Inseminations (IUIs)


Ovarian Hyperstimulation
  • Medications
  • A Typical Cycle
  • Complications
  • Administering


In Vitro Fertilization

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Dr Eric Daiter is a highly regarded infertility doctor with 20 years of experience. Dr. Daiter has personally witnessed which treatments are effective in different situations. If you are having trouble getting pregnant, Dr Eric Daiter is happy to help you (in the office or on the telephone). It is easy, just call us at 908 226 0250 to set up an appointment (leave a message with your name and number if we are unable to get to the phone and someone will call you back).


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Controlled Ovarian Hyperstimulation: Pergonal #3

Controlled Ovarian Hyperstimulation Pergonal #3

This (successful) cycle of controlled ovarian hyperstimulation (COH) with intrauterine insemination (IUI) illustrates the progress that often occurs during COH cycles. Comments about this particular cycle might include:

1. A standard dose of menotropins (2 ampules a day) was begun on cycle day 2. After 3 days of menotropins, the estradiol concentration was 150 pg/mL and the lead follicles were 10-11 mm diameter. This is a normal response so the dose of menotropin was not changed

2. After the 5th day of stimulation the estradiol increased normally yet the ovarian follicular diameters were increasing a bit slower than usual. The decision was to give the same dose of menotropins and check the progress in 2 days.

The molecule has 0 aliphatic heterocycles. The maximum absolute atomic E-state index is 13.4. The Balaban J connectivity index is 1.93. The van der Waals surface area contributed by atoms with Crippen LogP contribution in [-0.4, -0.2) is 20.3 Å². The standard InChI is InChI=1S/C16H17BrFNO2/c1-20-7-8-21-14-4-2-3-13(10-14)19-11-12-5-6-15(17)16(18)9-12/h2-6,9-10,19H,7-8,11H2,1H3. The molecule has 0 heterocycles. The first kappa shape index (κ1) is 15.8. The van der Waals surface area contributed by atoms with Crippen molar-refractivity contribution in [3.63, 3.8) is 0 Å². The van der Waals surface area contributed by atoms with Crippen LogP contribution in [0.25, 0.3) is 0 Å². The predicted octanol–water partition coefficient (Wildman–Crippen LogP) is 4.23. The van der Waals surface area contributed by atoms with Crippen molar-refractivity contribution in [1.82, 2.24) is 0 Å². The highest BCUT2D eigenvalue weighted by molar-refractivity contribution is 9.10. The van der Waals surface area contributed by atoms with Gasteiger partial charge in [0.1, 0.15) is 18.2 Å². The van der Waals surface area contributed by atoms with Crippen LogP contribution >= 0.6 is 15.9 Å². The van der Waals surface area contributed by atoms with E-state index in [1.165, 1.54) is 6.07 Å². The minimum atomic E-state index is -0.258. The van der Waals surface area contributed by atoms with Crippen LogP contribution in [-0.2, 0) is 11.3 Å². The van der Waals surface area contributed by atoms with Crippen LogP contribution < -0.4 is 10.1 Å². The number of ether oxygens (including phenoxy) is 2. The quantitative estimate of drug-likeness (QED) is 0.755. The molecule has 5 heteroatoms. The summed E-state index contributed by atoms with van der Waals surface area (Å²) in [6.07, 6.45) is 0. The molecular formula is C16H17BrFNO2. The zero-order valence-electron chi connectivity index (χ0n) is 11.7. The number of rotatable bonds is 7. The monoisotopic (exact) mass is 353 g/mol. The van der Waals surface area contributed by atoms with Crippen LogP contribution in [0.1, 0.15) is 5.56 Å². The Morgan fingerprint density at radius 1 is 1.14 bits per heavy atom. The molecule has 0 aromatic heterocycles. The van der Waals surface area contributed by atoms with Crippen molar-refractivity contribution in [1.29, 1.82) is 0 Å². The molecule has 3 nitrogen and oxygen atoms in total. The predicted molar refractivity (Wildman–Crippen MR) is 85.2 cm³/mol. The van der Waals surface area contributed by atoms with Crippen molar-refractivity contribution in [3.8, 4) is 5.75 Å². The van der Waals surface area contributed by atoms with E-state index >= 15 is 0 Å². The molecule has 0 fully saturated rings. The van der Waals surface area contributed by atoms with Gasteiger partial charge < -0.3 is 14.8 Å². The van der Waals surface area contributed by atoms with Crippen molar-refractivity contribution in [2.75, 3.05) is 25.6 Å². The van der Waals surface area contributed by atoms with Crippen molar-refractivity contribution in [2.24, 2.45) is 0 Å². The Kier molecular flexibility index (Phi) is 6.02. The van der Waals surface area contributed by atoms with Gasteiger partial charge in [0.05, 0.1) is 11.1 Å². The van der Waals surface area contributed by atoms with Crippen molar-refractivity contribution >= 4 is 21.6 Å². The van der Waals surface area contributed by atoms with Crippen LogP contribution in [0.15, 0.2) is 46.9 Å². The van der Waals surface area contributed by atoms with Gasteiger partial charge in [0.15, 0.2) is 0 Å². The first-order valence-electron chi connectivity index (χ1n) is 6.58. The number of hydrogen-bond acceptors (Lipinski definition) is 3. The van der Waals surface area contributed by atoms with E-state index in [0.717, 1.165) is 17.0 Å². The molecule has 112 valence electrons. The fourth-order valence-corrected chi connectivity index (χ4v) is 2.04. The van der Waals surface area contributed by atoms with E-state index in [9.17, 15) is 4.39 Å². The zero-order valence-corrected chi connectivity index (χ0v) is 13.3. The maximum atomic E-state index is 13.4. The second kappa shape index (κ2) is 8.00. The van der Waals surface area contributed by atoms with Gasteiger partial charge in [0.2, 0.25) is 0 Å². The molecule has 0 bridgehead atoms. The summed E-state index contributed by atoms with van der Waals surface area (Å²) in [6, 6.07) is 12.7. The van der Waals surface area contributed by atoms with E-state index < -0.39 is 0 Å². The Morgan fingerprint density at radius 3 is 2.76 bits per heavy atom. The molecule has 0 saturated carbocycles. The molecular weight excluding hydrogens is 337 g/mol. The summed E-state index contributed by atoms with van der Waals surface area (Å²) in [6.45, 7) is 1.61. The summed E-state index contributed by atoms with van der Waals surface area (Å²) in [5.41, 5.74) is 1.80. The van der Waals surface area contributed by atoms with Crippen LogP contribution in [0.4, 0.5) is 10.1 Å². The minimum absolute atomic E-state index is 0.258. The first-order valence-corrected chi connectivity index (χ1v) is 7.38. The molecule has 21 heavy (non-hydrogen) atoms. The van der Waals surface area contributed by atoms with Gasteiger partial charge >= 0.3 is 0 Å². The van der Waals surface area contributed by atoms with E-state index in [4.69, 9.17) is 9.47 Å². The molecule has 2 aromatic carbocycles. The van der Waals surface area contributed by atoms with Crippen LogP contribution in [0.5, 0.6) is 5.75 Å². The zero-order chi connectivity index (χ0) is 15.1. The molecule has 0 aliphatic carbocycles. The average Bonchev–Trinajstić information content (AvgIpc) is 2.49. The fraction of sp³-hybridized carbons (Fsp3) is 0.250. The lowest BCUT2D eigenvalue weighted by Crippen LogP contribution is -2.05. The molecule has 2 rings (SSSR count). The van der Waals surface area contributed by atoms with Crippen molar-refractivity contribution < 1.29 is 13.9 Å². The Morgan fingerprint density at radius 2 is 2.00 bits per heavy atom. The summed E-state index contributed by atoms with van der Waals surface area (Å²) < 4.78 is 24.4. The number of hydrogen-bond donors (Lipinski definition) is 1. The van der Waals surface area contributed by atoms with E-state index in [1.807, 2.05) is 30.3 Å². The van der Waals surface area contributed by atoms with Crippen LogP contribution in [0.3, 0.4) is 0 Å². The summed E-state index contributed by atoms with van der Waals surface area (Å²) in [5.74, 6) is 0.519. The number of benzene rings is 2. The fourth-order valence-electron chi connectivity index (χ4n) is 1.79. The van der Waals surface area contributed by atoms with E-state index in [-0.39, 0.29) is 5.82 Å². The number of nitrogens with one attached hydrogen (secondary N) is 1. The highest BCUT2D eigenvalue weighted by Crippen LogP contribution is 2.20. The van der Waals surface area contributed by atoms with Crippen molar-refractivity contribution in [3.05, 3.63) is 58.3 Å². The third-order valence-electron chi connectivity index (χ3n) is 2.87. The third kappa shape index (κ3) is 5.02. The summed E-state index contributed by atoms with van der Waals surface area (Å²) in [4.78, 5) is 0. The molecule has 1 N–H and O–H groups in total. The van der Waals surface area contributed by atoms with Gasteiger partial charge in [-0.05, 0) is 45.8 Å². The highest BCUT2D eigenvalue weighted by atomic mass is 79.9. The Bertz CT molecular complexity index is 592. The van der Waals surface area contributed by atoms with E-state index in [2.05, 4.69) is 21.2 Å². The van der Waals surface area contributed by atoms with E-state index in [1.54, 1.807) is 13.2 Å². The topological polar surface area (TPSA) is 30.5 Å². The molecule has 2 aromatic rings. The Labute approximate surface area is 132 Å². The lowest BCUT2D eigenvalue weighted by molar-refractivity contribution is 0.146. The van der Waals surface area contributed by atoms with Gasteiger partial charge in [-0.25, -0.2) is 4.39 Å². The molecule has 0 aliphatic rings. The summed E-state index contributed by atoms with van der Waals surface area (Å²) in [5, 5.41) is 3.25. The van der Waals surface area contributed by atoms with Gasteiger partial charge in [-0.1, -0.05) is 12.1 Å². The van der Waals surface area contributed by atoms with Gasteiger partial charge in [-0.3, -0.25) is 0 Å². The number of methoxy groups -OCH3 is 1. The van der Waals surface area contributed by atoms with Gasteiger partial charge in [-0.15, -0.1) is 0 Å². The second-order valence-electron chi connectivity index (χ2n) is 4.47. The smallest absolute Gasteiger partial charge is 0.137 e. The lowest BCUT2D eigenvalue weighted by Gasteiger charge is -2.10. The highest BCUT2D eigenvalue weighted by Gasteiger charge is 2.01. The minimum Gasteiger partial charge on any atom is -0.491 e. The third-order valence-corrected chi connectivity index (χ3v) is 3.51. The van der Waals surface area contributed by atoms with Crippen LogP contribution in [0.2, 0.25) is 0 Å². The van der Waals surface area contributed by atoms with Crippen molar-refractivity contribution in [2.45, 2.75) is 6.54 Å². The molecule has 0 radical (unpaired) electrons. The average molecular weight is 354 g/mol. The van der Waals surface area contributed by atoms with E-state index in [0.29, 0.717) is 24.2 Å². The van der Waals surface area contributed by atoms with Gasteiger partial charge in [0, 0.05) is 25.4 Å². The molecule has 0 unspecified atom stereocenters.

3. After the 7th day of stimulation, the estradiol concentrations and follicular diameters were increasing nicely. Estradiol concentrations are often in the ballpark of 100-200 pg/mL per “mature” follicle, this patient’s estradiol was not very high given the number of follicles seen on ultrasound, so we discussed the option of pushing (stimulating growth) for one more day versus triggering ovulation. We decided to give one more day of menotropins

4. After the 8th day of menotropins, the estradiol concentration actually decreased from 790 pg/mL to 710 pg/mL. This usually reflects that the patient has triggered ovulation with her own LH surge (which is possible if she is not on a GnRH agonist like lupron). When ovulation is triggered, the subsequent day’s estradiol concentration (generally) falls (prior to the actual release of the eggs). In this specific situation, we discussed and decided on “retriggering” ovulation with hCG (to be certain that the eggs were triggered to ovulate at least once, knowing that if the ovaries were triggered twice that this would not disrupt the ovulation process).

5. The patient had intercourse on 6/11/00 (to keep sperm available if the eggs were to be released earlier than expected due to a possible LH surge) and we performed an intrauterine insemination on 6/12/00.

6. The positive hCG titer was normal 2 weeks after triggering ovulation and rose normally. The ultrasound at 6 weeks gestation (4 weeks after ovulation) revealed a viable singleton intrauterine pregnancy.

Additional Case Studies:   COH Cycle 1   |   COH Cycle 2   |   COH Cycle 3   |   COH Cycle 4  |   COH Cycle 5

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